The fact of the matter is that these students were not removed for their political views, or racial affiliations; they were removed because they had either not previously signed up to attend the event or had made other students (that had previously rsvp’d) feel uncomfortable or unsafe. Also, Hillel is private property, affiliated with BU but not owned by BU – if the Hillel director did decide that the group was trespassing, then he is allowed to ask them to leave (and if they refuse, have security/police escort them).

    • Your arguments are easily refuted.

      1) “Of course they are going to be ejected if they had associated themselves with someone who shouted obscenities at students and made them feel uncomfortable and unsafe”
      As I stated in the article, we did not know him. We were grouped with him by the police officer and organizers because he was sitting next to us. However, he acted alone.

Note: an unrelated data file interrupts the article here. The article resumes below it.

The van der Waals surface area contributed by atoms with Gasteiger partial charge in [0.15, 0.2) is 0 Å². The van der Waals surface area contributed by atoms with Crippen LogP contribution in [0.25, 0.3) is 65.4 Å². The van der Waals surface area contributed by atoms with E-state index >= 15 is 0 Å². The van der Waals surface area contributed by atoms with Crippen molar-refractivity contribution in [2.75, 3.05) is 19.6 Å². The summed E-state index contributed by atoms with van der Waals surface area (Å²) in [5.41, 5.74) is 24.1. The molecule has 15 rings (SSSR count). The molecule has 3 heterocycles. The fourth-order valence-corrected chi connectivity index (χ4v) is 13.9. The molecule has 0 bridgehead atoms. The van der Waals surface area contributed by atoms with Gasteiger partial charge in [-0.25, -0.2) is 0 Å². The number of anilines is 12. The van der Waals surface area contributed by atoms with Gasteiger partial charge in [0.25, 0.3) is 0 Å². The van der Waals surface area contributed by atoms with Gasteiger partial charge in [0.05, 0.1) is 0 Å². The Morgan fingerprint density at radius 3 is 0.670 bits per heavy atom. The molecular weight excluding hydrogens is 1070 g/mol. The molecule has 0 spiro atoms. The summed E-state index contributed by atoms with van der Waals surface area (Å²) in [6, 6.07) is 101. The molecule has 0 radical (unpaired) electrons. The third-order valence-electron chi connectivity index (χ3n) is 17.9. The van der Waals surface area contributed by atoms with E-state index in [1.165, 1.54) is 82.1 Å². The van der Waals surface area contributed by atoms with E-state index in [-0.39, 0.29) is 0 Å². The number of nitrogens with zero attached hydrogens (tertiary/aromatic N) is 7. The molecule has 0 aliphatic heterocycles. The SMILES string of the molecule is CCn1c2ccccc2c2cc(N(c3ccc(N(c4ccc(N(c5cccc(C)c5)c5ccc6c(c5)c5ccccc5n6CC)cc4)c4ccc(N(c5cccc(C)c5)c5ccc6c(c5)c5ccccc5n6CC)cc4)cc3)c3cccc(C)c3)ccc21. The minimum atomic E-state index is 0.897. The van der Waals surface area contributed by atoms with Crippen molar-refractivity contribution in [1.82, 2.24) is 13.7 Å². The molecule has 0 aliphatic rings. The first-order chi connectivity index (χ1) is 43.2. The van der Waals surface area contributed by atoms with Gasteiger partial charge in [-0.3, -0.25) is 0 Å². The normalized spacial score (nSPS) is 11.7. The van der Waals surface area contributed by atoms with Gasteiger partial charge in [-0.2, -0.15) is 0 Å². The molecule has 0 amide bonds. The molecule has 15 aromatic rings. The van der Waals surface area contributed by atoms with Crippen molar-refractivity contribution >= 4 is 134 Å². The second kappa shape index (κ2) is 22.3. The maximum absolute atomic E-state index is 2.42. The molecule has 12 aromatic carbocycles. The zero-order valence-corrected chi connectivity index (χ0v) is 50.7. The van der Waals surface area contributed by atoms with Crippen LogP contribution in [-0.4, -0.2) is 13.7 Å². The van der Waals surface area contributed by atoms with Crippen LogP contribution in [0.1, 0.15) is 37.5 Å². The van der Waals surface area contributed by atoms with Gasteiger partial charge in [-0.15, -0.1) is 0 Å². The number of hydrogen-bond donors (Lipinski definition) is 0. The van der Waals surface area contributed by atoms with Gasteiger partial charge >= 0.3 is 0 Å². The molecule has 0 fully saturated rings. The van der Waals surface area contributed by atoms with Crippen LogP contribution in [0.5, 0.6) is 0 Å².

Also, even if they wanted to associate us with him, we were asked to leave way before this person ever yelled obscenities or was being “disruptive”.

      2. “The fact of the matter is that these students were not removed for their political views, or racial affiliations; they were removed because they had either not previously signed up to attend the event or had made other students (that had previously rsvp’d) feel uncomfortable or unsafe. ”
      No, this is a clear case of discrimination. We were not making any students uncomfortable or unsafe by just sitting at a table. If us sitting at an event makes you feel uncomfortable or unsafe, then THAT is profiling and discrimination.
      Also, one student who was asked to leave had RSVP’d and was still not let into the event.